"Ninchula, look at this!"

"Hmmm?

"What kind of people could they have been, to believe in such things as DNA? That the world revolves around an imprinted code in every cell of their bodies?"

"What are bodies?"

"Did you retinate through the entire Ancient History module?"

"Doesn't everyone?"

"Not me. This stuff is fascinating. How could people have survived thinking like that?"

"I honestly don't care. Let's get moving. We're going to be late for church."

July 15, 1998

Wednesday, June 17, 2009

A Little Nod for The Little Sleep


Now and then I've got to tout a book I've read and loved, and when it's from a friend, even better. Paul Tremblay's first novel is called The Little Sleep, and in all honesty this has to be a record for me, how quickly I read this book. One of those stories I was sad that it had finished.


In short, South Boston private investigaor Mark Genevich gets a new case. Problem is, he spends quite a few chapters trying to figure out who hired him and what was said, since he was asleep at the time. Genevich is a narcoleptic, a condition which causes you to fall asleep anytime, anywhere. Problem is, you might still be functioning and speaking in the waking world while this goes on, as when Genevich gets his assignment. Sounds like a premise for a humorous novel, but in reality it's not. There's quite a lot of dark humor in it, and the character - who narrates the book in traditional first-person – is rather self-depricating at times. However you hurt with the character far more often than laugh at him, and this is deliberate by the author. Even so, I found myself laughing out loud very often, mostly due to the clever dialogue and sharp writing. The case, as its nature more and more hits home to Genevich, is unqiue enough on its own without everything else thrown in, including times when the character wakes up after an action-packed scene and is never quite sure - and so neither are you, as the reader - what was real and what wasn't. In the end, it really didn't matter.
Nice job, Paul. I'm glad to hear the next book in this series is underway. Can't wait for it.....

Monday, June 15, 2009

Nice Review of Solomon's Grave at Shroud Magazine

Shroud Magazine's book reviewer Kevin Lucia has a nice review of Solomon's Grave posted on the magazine's website. This is the first "official" review of the book since it was released this year (not counting the Amazon reviews and some nice blog / word of mouth compliments). It'll also be appearing in a future issue of the magazine itself. Thanks for the nice words, Kevin!

Friday, June 12, 2009

Princeton Library Reading / Signing a Success


Thanks to everyone who came out for my reading / signing for Solomon's Grave at the Princeton library. We had a great crowd, and people didn't seem to bored with my reading skills. I tried to keep it short. We talked about some aspects of writing, both in general and for the book, and I even read a passage from the German edition. Thanks again for everyone who came, and I hope you enjoy the reading!
PS: this picture is stolen from another website - I couldn't have Janet take pictures because Amanda has the camera with her in DC (if she didn't drop it over the edge during the harbor cruise, that is...) :-)

Monday, June 08, 2009

Saturday's Other Big Event

It was quite a weekend in the family to be sure. As you saw last entry, Andrew graduated from high school Saturday, and now we rock and bump through a busy summer as we prepare both for him to start college and my daughter Amanda to begin high school.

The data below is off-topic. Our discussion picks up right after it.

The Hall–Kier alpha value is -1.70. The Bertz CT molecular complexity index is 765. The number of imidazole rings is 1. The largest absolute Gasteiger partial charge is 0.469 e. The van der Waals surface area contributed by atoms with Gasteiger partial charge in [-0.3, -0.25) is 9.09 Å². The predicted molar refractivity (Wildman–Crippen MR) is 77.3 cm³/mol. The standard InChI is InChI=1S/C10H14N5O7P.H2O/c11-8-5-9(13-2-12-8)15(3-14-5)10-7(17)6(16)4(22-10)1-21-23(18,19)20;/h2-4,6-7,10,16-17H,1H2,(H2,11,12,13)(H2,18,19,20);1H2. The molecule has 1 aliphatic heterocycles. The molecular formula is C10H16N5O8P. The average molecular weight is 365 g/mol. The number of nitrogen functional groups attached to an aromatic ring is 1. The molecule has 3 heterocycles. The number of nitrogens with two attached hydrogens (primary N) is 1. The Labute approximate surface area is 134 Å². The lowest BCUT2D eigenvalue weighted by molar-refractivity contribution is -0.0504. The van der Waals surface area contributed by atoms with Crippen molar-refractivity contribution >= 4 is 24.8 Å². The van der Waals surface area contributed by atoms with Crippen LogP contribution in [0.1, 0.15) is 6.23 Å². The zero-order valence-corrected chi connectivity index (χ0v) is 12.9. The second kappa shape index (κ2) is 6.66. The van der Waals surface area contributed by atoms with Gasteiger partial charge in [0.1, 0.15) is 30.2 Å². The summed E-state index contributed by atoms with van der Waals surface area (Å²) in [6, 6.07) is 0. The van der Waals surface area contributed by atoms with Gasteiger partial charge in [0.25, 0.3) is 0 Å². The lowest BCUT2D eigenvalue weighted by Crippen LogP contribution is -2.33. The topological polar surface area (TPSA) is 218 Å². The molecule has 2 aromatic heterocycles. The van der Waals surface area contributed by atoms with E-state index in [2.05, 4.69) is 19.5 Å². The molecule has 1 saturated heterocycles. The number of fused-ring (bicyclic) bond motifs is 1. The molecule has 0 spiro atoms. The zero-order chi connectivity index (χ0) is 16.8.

And on the Amanda-news front, Saturday wasn't just graduation day, it was also annual Dance Recital day. Amanda is 14, and has been dancing with the same studio since she was 3. I've been scouring my electronic-everything trying to find a blog entry (before the term blog was ever heard of) where I talked about her first recital. Can't find it, someday I will, promise...

This year, Amanda's been doing not only a number of group dances, but also a Duo and a Solo! And she danced and twirled and was just so good. Janet said it best, When you look at Amanda's face while she dances, it's so obvious how much she loves what she's doing so it makes you love watching her all the more.

Then, at the end of the night, the woman who started the studio and has run it for 25 years (OK, I was trying to keep things anonymous, but the name's on Amanda's shirt I realized as I proof this, so let's just say Chickee, shall we?) gives one award out, for Most Progressive Student, a monstrous trophy to the dancer who has displayed the most advancement during the year. Each recital, you can see the hope in every girl's eye as the winner is about to be announced, and of course Amanda took home the trophy this year (along with one other, very much deserving dancer, Chickee's daughter Ariana).

It was such a big moment for Amanda and all of us. But even better, her dad was finally able to see her dancing after a year of competitions when I stayed home with the other kids and Janet traveled with her state-to-state.

We're very proud of you, Amanda, and always will be. Congratulations.

Friday, June 05, 2009

Signing at Princeton Library, June 11th, 7:00 pm

I'll be doing a brief reading from Solomon's Grave, followed by a signing, at the Princeton (MA) public library on
Thursday, June 11th
7:00 - 8:00 pm.

If you're in the area, I'd love to see you.In case you want MapQuest it, the address is
2 Town Hall Drive
Princeton MA 01541

Thursday, June 04, 2009

I'm going to be on Television all this month

Special thanks to Zita Christian and the crew of Page 1: The Show for Writers with the Reader in Mind, a public access television show for which I was interviewed this past Tuesday night in Connecticut. We talked about the New England Horror Writers, and of course Solomon's Grave. The time flew by, but it was a really fun time. No idea how well I did in the interview. They seemed to think it went well.

Page 1 is shown every Thursday, and mine will be repeated all throughout the month of June. The following are the broadcast areas for the show (check your local listings for time and channel).

Cox Cable / Manchester CT franchise: Manchester, South Windsor, Glastonbury, Rocky Hill, Wethersfield, Newington
Cox Cable / Enfield CT franchise: Enfield, East Windsor, Windsor Locks, Granby, East Granby, Sommers, Suffield, Hartland, Union, Stafford, Stafford Springs
Cox Cable / Cheshire CT franchise: Cheshire, Meriden, Southington
Charter Communications / Northeastern CT franchise: Ashford, Brooklyn, Canterbury, Chaplin, Columbia, Coventry, Eastford, Hampton, Lebanon, Mansfield, Pomfret, Scotland, Thompson, Willington, Windham, Woodstock
Comcast / Hartford: Longmeadow Community Television / Longmeadow, MA
Metrocast: Central Village, Danielson, Dayville, East Killingly, East Lyme, Griswold, Montville, Moosup, New London, Niantic, Oakdale, Oneco, Plainfield, Putnam, Quaker Hill, Rogers, Sterling, Uncasville, Waterford, Wauregan